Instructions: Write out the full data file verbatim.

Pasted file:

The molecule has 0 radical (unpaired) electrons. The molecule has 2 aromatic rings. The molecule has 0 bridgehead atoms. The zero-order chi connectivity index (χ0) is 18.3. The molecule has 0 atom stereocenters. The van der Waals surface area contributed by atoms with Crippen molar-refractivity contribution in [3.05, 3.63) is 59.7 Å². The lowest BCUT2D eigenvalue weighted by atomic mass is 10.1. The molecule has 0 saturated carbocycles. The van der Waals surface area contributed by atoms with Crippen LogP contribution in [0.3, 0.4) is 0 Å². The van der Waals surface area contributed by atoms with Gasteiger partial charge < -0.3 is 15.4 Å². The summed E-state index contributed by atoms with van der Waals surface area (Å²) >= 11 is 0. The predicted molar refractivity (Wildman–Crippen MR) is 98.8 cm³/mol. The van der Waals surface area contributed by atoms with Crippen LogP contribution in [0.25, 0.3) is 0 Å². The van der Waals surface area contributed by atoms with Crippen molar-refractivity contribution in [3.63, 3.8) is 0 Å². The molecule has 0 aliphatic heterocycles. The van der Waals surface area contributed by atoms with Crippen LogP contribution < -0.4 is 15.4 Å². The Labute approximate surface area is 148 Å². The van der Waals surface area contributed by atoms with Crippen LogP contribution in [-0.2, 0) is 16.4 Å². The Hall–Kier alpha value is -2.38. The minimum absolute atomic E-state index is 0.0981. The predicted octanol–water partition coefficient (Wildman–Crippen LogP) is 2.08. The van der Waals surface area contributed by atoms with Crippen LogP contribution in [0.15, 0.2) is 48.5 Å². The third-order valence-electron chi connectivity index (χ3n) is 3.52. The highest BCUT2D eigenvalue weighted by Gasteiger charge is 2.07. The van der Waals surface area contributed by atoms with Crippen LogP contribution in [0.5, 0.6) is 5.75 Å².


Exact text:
The molecule has 0 radical (unpaired) electrons. The molecule has 2 aromatic rings. The molecule has 0 bridgehead atoms. The zero-order chi connectivity index (χ0) is 18.3. The molecule has 0 atom stereocenters. The van der Waals surface area contributed by atoms with Crippen molar-refractivity contribution in [3.05, 3.63) is 59.7 Å². The lowest BCUT2D eigenvalue weighted by atomic mass is 10.1. The molecule has 0 saturated carbocycles. The van der Waals surface area contributed by atoms with Crippen LogP contribution in [0.3, 0.4) is 0 Å². The van der Waals surface area contributed by atoms with Gasteiger partial charge < -0.3 is 15.4 Å². The summed E-state index contributed by atoms with van der Waals surface area (Å²) >= 11 is 0. The predicted molar refractivity (Wildman–Crippen MR) is 98.8 cm³/mol. The van der Waals surface area contributed by atoms with Crippen LogP contribution in [0.25, 0.3) is 0 Å². The van der Waals surface area contributed by atoms with Crippen molar-refractivity contribution in [3.63, 3.8) is 0 Å². The molecule has 0 aliphatic heterocycles. The van der Waals surface area contributed by atoms with Crippen LogP contribution < -0.4 is 15.4 Å². The Labute approximate surface area is 148 Å². The van der Waals surface area contributed by atoms with Crippen LogP contribution in [-0.2, 0) is 16.4 Å². The Hall–Kier alpha value is -2.38. The minimum absolute atomic E-state index is 0.0981. The predicted octanol–water partition coefficient (Wildman–Crippen LogP) is 2.08. The van der Waals surface area contributed by atoms with Crippen LogP contribution in [0.15, 0.2) is 48.5 Å². The third-order valence-electron chi connectivity index (χ3n) is 3.52. The highest BCUT2D eigenvalue weighted by Gasteiger charge is 2.07. The van der Waals surface area contributed by atoms with Crippen LogP contribution in [0.5, 0.6) is 5.75 Å².